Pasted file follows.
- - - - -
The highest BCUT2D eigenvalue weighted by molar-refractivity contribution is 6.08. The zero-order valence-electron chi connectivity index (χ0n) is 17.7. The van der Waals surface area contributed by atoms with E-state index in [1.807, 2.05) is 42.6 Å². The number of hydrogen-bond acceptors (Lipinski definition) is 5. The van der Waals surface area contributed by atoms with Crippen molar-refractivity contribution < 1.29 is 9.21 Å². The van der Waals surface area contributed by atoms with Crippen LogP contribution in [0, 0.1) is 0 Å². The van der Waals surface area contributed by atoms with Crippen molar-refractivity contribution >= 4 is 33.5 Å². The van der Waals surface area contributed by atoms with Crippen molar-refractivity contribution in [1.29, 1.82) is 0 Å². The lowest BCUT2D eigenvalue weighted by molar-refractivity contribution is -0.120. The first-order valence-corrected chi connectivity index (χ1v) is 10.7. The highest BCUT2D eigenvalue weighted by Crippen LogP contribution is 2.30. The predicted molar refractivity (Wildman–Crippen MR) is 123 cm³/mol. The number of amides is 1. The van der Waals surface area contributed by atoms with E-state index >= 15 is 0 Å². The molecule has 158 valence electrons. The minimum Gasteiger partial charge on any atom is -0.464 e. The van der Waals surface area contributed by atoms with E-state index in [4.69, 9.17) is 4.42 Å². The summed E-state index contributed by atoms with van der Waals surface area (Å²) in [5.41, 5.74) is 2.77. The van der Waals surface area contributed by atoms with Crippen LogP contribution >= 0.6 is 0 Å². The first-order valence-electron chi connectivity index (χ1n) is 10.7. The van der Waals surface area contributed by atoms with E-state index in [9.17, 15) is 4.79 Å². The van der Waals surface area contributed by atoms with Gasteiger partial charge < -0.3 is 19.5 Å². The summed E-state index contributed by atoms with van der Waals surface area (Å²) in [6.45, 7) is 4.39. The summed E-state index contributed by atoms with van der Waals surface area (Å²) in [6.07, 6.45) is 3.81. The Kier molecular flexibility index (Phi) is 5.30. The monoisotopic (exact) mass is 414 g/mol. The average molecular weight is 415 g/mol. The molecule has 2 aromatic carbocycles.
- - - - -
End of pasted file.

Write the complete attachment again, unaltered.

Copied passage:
The highest BCUT2D eigenvalue weighted by molar-refractivity contribution is 6.08. The zero-order valence-electron chi connectivity index (χ0n) is 17.7. The van der Waals surface area contributed by atoms with E-state index in [1.807, 2.05) is 42.6 Å². The number of hydrogen-bond acceptors (Lipinski definition) is 5. The van der Waals surface area contributed by atoms with Crippen molar-refractivity contribution < 1.29 is 9.21 Å². The van der Waals surface area contributed by atoms with Crippen LogP contribution in [0, 0.1) is 0 Å². The van der Waals surface area contributed by atoms with Crippen molar-refractivity contribution >= 4 is 33.5 Å². The van der Waals surface area contributed by atoms with Crippen molar-refractivity contribution in [1.29, 1.82) is 0 Å². The lowest BCUT2D eigenvalue weighted by molar-refractivity contribution is -0.120. The first-order valence-corrected chi connectivity index (χ1v) is 10.7. The highest BCUT2D eigenvalue weighted by Crippen LogP contribution is 2.30. The predicted molar refractivity (Wildman–Crippen MR) is 123 cm³/mol. The number of amides is 1. The van der Waals surface area contributed by atoms with E-state index >= 15 is 0 Å². The molecule has 158 valence electrons. The minimum Gasteiger partial charge on any atom is -0.464 e. The van der Waals surface area contributed by atoms with E-state index in [4.69, 9.17) is 4.42 Å². The summed E-state index contributed by atoms with van der Waals surface area (Å²) in [5.41, 5.74) is 2.77. The van der Waals surface area contributed by atoms with Crippen LogP contribution >= 0.6 is 0 Å². The first-order valence-electron chi connectivity index (χ1n) is 10.7. The van der Waals surface area contributed by atoms with E-state index in [9.17, 15) is 4.79 Å². The van der Waals surface area contributed by atoms with Gasteiger partial charge < -0.3 is 19.5 Å². The summed E-state index contributed by atoms with van der Waals surface area (Å²) in [6.45, 7) is 4.39. The summed E-state index contributed by atoms with van der Waals surface area (Å²) in [6.07, 6.45) is 3.81. The Kier molecular flexibility index (Phi) is 5.30. The monoisotopic (exact) mass is 414 g/mol. The average molecular weight is 415 g/mol. The molecule has 2 aromatic carbocycles.